On 13th October, BGU hosted the second in its series of Participatory Autism Research Symposia, which featured presentations from members of the current BGU community and alumni.

Attendees joined in with the online event from as far afield as Sweden, Canada and Malaysia, and heard presentations from four researchers.

The first presentation described the artistic and academic journey taken by a current BGU staff member and an autistic BGU alumnus who created a short film called “Broken” (Rimmer, 2020) to detail an autistic pupil’s experience of trying to communicate with his teacher that his glasses were broken. This film has been used as a tool to support trainee teachers’ understanding of fluency issues in autistic pupils in the mainstream classroom. It can be viewed here.

Sophie, a BGU alumnus then shared details of her participatory PhD research project which focuses on autistic women's experiences of university, with specific regard to wellbeing. As she is particularly interested in the use of creative methods as a research tool, Sophie asked project participants to create creative pieces such as poems or artwork which expressed barriers to university and a desire for universities to be more inclusive.

In 1990, Dr. Rudine Sims Bishop published an essay outlining the importance of children’s books as both ‘windows’ and ‘mirrors’: books that are windows enable children to learn about the lives of others, and those that are mirrors support children to see themselves reflected. Clare, a PhD candidate at Cambridge University who is supporting three members of BGU’s academic staff with a research project into the representation of black autistic characters in picture books provided information on the study, which critiques this representation both from a Black and from an autistic perspective and investigates how these books work both as windows and mirrors.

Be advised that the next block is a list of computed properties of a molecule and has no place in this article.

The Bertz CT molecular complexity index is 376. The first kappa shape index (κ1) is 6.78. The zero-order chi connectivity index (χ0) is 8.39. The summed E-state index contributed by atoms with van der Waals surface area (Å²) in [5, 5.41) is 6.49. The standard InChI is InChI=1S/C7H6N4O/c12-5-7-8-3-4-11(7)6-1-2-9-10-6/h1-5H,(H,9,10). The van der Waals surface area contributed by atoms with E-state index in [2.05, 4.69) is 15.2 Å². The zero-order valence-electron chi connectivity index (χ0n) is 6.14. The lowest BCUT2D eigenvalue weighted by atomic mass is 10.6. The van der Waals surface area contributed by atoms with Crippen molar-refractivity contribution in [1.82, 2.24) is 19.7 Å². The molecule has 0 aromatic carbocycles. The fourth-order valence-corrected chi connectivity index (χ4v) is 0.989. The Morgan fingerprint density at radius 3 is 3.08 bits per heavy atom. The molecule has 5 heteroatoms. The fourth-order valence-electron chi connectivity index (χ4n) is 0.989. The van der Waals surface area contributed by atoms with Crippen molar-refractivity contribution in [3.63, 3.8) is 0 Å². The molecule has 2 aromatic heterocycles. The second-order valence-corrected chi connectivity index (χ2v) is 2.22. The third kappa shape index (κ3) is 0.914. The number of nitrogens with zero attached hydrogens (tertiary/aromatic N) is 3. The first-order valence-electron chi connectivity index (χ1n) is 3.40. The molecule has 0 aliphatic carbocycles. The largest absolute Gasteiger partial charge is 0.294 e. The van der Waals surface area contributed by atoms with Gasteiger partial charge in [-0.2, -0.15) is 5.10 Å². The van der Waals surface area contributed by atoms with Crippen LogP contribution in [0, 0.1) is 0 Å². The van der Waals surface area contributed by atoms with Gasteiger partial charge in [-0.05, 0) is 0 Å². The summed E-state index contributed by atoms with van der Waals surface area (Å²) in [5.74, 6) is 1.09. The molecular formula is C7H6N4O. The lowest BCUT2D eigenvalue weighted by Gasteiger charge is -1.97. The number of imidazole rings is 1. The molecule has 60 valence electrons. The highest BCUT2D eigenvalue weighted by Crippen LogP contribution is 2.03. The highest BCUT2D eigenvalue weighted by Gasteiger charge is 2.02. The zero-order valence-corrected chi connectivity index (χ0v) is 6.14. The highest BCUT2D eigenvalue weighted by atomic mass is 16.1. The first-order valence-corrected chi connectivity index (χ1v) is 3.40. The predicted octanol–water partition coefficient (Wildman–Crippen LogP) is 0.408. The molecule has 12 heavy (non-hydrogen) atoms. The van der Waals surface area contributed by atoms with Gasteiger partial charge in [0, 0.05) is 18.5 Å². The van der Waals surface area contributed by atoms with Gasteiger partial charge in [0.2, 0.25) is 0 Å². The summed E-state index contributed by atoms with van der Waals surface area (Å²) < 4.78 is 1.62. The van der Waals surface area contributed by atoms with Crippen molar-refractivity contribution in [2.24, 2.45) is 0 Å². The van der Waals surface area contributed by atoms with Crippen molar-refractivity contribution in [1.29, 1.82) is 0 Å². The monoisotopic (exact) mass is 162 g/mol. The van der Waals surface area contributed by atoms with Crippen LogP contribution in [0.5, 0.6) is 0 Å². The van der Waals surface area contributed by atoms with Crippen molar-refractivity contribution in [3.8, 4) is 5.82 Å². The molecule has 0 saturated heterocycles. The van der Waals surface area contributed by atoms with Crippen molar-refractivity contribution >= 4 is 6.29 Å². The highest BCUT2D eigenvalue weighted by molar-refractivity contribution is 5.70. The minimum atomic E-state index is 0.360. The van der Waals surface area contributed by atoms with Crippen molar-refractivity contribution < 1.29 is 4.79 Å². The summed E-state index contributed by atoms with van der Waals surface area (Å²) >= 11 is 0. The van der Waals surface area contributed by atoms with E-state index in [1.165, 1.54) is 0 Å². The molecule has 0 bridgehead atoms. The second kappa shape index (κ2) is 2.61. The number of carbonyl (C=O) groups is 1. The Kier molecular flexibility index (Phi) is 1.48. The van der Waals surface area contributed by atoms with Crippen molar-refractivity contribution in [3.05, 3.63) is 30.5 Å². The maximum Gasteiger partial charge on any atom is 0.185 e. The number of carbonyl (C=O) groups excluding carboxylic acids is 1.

Finally, Dan, a PhD candidate at BGU gave a short presentation on the BGU Autism Resources Community Hub (ARCH), which aspires to be a one-stop starting point for all members of the BGU autism community (autistic students and staff, family members, friends and allies) to access information about autism at BGU. This community-based, exploratory work aims to build a positive resource that emerges from our autistic community. The ARCH web pages can be found here.

If you missed the first Participatory Autism Research Symposium, you can view the recording on the Participatory Autism Research Collective Website here.